We sit in front of a military/civilian panel which lectures us on the necessity of the proud institution. The floor is opened and questions are fired. The darkest deeds of the school are bandied about by the folk who see straight through the party line. The panel is affronted by our audacity. The line is towed. Frustrating as any presidential press conference where every true question is thrown to the wayside. “Answer the question you wish was asked, never the one that was.” What is a State but a coherent fiction perpetuated by its actors at the expense of the slow waltz of wisdom, unashamed to turn failures and shame to lessons of change.

Afterwards we drive on to the “God Bless Ford Benning” rally, the traditional righteous counter demo to our assemblage of ‘tear it down!’ lefties. The streets are filled with soldiers in new-fangled camo, so unlike the well-loved rags of ye olde military campaigns. My brother worked in a factory in Ashland where he sewed camelpacks in the self-same material.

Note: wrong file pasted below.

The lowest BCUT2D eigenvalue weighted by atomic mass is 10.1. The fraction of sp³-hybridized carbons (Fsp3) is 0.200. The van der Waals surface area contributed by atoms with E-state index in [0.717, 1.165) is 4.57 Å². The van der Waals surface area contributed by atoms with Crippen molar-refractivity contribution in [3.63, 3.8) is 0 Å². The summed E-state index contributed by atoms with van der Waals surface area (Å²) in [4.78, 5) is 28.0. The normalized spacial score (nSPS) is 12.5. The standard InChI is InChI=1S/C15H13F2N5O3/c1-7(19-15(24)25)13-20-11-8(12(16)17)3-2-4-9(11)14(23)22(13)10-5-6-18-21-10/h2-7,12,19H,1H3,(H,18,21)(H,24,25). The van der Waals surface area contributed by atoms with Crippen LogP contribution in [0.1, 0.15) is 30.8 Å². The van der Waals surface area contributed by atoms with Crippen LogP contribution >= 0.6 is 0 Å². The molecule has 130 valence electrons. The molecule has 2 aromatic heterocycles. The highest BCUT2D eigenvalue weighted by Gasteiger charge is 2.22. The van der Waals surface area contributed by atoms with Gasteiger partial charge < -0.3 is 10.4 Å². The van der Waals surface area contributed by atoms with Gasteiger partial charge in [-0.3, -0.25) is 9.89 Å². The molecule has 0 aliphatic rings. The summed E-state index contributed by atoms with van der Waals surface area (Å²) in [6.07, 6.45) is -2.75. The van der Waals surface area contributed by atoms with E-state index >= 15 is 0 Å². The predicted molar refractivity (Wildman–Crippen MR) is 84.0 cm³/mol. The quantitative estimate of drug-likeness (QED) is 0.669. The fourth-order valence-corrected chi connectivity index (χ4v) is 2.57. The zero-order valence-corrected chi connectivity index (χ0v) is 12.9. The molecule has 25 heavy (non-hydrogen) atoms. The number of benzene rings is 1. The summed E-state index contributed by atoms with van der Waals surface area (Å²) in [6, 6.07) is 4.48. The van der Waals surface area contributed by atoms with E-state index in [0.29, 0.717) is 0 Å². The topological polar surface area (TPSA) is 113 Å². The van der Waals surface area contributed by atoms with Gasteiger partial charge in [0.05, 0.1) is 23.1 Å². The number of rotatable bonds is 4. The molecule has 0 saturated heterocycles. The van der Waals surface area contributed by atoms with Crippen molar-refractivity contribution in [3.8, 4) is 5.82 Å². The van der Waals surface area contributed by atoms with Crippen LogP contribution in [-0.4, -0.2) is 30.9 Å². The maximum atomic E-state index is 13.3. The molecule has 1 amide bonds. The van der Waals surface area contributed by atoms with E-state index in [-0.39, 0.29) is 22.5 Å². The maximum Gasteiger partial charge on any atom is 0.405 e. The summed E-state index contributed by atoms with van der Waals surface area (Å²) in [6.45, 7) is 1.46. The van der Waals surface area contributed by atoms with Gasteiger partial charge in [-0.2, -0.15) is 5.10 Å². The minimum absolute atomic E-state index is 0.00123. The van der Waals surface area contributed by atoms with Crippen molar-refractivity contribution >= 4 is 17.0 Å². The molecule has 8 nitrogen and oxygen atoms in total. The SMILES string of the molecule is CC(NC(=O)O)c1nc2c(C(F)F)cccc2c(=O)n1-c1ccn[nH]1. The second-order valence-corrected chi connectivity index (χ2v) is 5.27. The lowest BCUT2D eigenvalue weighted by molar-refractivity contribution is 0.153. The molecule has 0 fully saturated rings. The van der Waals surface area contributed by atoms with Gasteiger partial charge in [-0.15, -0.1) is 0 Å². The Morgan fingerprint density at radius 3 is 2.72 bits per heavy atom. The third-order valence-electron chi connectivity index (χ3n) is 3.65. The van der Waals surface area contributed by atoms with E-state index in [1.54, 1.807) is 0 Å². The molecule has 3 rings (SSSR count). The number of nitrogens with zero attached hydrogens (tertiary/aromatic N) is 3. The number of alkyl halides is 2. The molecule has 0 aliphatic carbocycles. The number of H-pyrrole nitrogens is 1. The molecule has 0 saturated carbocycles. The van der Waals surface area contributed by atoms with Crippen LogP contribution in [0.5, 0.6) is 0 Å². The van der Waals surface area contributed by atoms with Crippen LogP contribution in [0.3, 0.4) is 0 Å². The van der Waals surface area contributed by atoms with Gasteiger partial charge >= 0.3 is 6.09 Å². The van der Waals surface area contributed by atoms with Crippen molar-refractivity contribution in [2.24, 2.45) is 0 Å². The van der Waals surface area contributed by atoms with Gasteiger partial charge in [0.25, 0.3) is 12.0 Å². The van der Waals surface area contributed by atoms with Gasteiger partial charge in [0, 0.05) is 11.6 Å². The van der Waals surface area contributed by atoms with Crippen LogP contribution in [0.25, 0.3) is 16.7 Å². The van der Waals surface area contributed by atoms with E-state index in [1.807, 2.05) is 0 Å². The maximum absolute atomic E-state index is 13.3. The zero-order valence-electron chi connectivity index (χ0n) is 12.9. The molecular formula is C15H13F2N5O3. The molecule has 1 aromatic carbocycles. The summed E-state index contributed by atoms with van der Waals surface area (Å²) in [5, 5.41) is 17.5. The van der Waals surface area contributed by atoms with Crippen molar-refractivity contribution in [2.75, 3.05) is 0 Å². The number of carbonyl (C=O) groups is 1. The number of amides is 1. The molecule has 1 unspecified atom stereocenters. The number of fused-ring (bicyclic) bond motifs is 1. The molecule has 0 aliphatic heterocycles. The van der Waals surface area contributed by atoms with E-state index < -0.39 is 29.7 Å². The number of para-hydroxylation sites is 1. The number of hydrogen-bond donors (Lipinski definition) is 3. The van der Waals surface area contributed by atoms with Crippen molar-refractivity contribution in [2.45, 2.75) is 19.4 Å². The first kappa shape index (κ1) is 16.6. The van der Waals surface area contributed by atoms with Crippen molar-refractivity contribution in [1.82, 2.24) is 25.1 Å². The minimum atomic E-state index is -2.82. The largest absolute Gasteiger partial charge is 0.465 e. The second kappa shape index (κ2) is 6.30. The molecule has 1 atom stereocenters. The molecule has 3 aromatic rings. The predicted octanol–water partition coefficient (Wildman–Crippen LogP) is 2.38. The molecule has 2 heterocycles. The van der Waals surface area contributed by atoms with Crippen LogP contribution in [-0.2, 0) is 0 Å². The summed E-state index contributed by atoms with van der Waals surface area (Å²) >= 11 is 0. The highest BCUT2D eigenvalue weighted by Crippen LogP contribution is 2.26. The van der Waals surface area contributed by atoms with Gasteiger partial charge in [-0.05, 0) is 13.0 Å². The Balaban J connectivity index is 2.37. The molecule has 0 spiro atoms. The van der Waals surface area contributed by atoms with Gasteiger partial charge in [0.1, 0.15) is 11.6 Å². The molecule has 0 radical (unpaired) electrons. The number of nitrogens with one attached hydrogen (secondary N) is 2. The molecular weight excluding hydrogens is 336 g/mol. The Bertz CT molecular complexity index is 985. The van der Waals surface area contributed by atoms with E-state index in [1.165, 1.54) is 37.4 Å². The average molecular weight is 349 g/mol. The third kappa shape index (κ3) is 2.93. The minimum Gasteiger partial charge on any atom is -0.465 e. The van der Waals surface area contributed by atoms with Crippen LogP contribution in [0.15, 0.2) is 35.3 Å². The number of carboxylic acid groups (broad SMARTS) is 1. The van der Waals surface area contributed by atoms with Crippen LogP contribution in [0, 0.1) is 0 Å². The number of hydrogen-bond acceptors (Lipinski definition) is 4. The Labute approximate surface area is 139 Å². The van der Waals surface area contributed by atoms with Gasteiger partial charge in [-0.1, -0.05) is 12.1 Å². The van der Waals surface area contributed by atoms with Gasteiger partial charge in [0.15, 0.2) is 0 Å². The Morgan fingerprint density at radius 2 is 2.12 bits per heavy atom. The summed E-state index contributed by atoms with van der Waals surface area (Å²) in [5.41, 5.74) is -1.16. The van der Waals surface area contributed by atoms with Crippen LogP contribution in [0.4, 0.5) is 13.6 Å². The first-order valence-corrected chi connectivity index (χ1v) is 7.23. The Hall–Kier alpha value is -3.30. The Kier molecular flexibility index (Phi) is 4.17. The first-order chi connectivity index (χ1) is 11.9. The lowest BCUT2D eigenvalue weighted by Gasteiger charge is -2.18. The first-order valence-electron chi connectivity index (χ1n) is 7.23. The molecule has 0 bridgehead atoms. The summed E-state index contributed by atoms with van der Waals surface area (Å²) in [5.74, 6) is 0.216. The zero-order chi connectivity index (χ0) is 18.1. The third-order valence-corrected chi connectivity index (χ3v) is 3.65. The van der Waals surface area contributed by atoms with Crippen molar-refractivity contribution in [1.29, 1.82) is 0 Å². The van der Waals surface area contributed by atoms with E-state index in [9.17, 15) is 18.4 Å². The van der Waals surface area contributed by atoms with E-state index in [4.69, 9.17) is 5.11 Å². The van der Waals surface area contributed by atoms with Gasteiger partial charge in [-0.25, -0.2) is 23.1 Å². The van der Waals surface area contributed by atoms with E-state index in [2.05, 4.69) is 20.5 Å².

The rally. It’s a family affair, there are popcorn machines and candy stands. Girls wrestling for the camo-ed men, pawning backrubs and kisses. For the kiddies, real live tanks they get to crawl into. Rows of automatic weapons backed by proud soldiers frothing at the mouth with ravings over their gats’ technical innovations to spellbound crowds. A kitschy hippie impulse seizes me. I pluck a roadside flower and stuff the stalk into the barrel of a semiautomatic rifle. The soldier watching over the toy is not impressed. I smile the sweetest smile i can muster and traipse away.